“We were surprised, we were disappointed,” Gigi Vaffis, president of the docent council, said in an interview with radio station WBEZ of the firings. “There is an army of very highly skilled docents that are willing and ready and able to continue with arts education.”
The Art Institute used to have more than 100 docents, 82 of whom were active, until an executive director of learning and engagement, Veronica Stein, sent an email on Sept. 3 firing them all, . Docents are trained volunteers who lead tours of museums, and at the Art Institute, they averaged 15 years of unpaid service.
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The firings were apparently sparked by the fact that most of the docent staff was composed of older White, financially well-off women, the outlet reported. Stein said that the museum needed to take a new path “in a way that allows community members of all income levels to participate, responds to issues of class and income equity, and does not require financial flexibility.”
The fired docents were offered a two-year free pass to the museum as gratitude for their previous service.
The institute is one of America’s oldest and largest museums, with its docent program launching in 1961 as part of an initiative of the Woman’s Board and the Junior League of Chicago.
The docents sent a letter on Sept. 13 detailing the staff “engaged in eighteen months of twice-a-week training to qualify as a docent, five years of continual research and writing to meet the criteria of 13 museum content areas, and monthly and bi-weekly trainings to further educate ourselves with the materials, processes and cultural context” of the museum’s pieces.
“It was nearly a full-time job,” Dietrich Klevorn, a docent since 2012, told the Wall Street Journal. “We had to spend a lot of time physically in the museum studying works of art, researching, putting tours together.”
“We had to be very comprehensive about everything as we talked with them, moving through the space,” she said. Klevorn was the only docent to speak on the record to WSJ, after the museum reportedly requested they not speak to the media. The institute told Fox News later Sunday that “the museum did not ask the docents not to speak to media,” but that the docent council decided to decline further comment to the press.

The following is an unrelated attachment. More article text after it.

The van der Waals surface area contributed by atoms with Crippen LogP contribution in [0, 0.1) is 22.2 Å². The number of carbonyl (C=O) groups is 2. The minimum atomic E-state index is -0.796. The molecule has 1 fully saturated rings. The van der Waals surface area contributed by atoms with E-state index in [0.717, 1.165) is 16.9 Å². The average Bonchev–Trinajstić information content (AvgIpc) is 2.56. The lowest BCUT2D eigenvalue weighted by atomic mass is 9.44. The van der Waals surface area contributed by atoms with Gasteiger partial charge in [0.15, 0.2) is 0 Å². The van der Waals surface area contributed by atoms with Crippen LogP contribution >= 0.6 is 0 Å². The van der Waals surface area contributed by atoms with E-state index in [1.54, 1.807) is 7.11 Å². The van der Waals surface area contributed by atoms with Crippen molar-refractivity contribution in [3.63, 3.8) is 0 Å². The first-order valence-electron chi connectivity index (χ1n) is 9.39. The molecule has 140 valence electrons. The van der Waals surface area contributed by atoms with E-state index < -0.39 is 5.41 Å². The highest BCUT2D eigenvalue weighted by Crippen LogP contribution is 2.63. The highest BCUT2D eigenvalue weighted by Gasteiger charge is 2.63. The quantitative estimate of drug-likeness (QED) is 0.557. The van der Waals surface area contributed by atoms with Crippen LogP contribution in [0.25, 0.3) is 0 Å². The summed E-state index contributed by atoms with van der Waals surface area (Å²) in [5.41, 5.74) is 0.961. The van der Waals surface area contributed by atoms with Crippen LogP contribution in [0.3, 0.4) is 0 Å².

“Why not invest some time in recruiting new, diverse docents? Why not grow the corps in such a way that it’s refreshed? Why not help docents who need help with expenses or child care? Why not have a hybrid model, at least until the current docents exit?” the board wrote in its Sept. 27 opinion piece.
“Instead of trashing volunteerism as inherently elitist, why not avow and attest to its ongoing value as a vital part of necessary diversification and cultural change?”
Robert Levy, chairman of the Art Institute, defended the decision to fire the docents days later in his own op-ed, and said that the plan to do so had been in the works for 12 years.
Klevorn, who is Black, conceded to WSJ that the docent staff was “not a demographically representative population.” Vaffis, however, noted that the staff was a diverse group socioeconomically, and included a fireman and condo manager among the group.
“Still, the Art Institute hasn’t explained why they had to be jettisoned en masse and not diversified over time. The museum appears to be in the grips of a self-defeating overcorrection. It has adopted the language of diversity, inclusion and equity so completely that it was willing to fire the same upper-middle class volunteers it relies on for charitable donations,” WSJ noted.
The Art Institute told Fox News in comment on Sunday that they “have not fired anyone.”
“We thought we were being very clear when outlining our plan, but somehow this has been twisted into unfounded accusations of reverse racism resulting in lewd threats against our staff. We’re simply pausing a volunteer educator program and would never want to diminish the contributions they have made. This should not be the roots of a culture war,” a spokesperson for the institute said.